The Taliban killed at least five people in a fresh bombing in Kabul on Thursday in yet another horrific attack on the Afghan capital as the US and the insurgents negotiate a deal to see American troops leave the country.
The blast shook Shash Darak, a heavily fortified area adjacent to the Green Zone and home to several important complexes including the National Directorate of Security (NDS), the Afghan intelligence service.
The morning attack was also close to where the Islamic State group killed nine journalists in a blast in April last year, including AFP chief photographer Shah Marai.
Farid Ahmad Karimi, general manager at Wazir Akbar Khan hospital close to the bomb site, told AFP that five bodies and 25 wounded people had been brought into the facility.
"There are both civilians and security personal among dead and wounded. Five of the wounded are women," Karimi said.
On Twitter, Taliban spokesman Zabihullah Mujahid claimed responsibility for the attack, saying a "martyrdom seeker" -- suicide bomber -- had triggered the car bomb.
Massoud Zazai, who owns a photo studio across the street from the blast site, said he was in his shop when the explosion happened.
"I fell off my chair and it got dark inside the shop because of smoke and dust," Zazai told AFP.
"I went out to the scene moments after the attack, the side of the road was littered with debris and bodies."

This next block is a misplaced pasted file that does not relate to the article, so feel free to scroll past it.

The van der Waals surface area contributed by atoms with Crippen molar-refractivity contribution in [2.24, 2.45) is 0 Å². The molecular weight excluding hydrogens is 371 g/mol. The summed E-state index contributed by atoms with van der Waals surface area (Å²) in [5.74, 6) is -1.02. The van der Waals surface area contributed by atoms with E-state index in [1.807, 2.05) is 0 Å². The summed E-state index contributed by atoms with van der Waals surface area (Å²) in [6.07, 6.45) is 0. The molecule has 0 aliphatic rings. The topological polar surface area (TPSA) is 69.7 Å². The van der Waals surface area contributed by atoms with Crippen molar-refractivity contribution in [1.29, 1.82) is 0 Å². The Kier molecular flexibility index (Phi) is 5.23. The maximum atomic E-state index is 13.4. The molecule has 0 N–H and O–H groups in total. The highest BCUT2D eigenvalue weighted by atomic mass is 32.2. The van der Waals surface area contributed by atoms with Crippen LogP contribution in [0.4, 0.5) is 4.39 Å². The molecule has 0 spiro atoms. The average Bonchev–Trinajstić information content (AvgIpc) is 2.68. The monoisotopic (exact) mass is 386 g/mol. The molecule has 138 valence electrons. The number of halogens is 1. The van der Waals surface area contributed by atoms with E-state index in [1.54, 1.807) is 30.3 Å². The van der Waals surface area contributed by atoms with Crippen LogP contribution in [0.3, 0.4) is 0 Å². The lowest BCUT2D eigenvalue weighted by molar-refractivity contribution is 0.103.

Through the smoke, Zazai said he could hear injured people crying and calling for their mothers and brothers.
"I saw at least five very badly injured, one was covered in blood and not moving. It was horrifying."
Interior ministry spokesman Nasrat Rahimi said the blast had been caused by a car bomb at about 10:10 am (0540 GMT).
On Monday, at least 16 people were killed in a Taliban attack on a residential area in east Kabul.
The capital has been gripped by a surge in deadly violence even after the US and the Taliban reached an agreement "in principle" that would see the Pentagon pull thousands of troops from Afghanistan in return for various Taliban security promises.
But there is increasing unease about the deal, with Afghans fearing it will lead to a return of the Taliban to power, and a growing chorus of US lawmakers and officials expressing doubts.
According to parts of the deal made public so far, the Pentagon would pull about 5,000 of its 13,000 or so troops from five bases across Afghanistan by early next year, provided the Taliban hew to their security pledges.
The insurgents have said they will renounce Al-Qaeda, fight the Islamic State group and stop jihadists using Afghanistan as a safe haven.
On Wednesday, the Afghan government expressed doubts about the prospective deal, saying officials need more information about the risks it poses.
Even as negotiations for an accord have entered what are widely considered to be the final stages, violence has surged across Afghanistan.
On Saturday, the Taliban attempted to seize the provincial capital of Kunduz in the north and sporadic fighting has continued on the outskirts all week, while on Sunday, insurgents launched an operation in the city of Pul-e Khumri, the capital of neighbouring Baghlan province.